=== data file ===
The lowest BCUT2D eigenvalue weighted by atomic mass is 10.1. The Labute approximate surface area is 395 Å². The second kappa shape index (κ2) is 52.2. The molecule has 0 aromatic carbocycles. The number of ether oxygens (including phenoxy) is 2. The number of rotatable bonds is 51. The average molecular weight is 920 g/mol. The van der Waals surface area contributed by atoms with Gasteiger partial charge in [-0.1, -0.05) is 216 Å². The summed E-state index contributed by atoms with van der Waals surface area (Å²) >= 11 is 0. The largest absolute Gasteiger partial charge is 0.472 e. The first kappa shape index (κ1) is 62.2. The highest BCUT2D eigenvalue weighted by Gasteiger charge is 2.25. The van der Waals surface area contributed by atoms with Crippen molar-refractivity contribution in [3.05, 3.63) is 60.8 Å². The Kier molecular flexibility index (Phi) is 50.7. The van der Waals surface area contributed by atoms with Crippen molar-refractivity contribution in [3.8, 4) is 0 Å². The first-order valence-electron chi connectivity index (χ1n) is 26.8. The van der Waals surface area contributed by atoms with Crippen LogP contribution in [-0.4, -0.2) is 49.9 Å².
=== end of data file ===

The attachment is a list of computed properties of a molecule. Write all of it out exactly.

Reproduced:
The lowest BCUT2D eigenvalue weighted by atomic mass is 10.1. The Labute approximate surface area is 395 Å². The second kappa shape index (κ2) is 52.2. The molecule has 0 aromatic carbocycles. The number of ether oxygens (including phenoxy) is 2. The number of rotatable bonds is 51. The average molecular weight is 920 g/mol. The van der Waals surface area contributed by atoms with Gasteiger partial charge in [-0.1, -0.05) is 216 Å². The summed E-state index contributed by atoms with van der Waals surface area (Å²) >= 11 is 0. The largest absolute Gasteiger partial charge is 0.472 e. The first kappa shape index (κ1) is 62.2. The highest BCUT2D eigenvalue weighted by Gasteiger charge is 2.25. The van der Waals surface area contributed by atoms with Crippen molar-refractivity contribution in [3.05, 3.63) is 60.8 Å². The Kier molecular flexibility index (Phi) is 50.7. The van der Waals surface area contributed by atoms with Crippen molar-refractivity contribution in [3.8, 4) is 0 Å². The first-order valence-electron chi connectivity index (χ1n) is 26.8. The van der Waals surface area contributed by atoms with Crippen LogP contribution in [-0.4, -0.2) is 49.9 Å².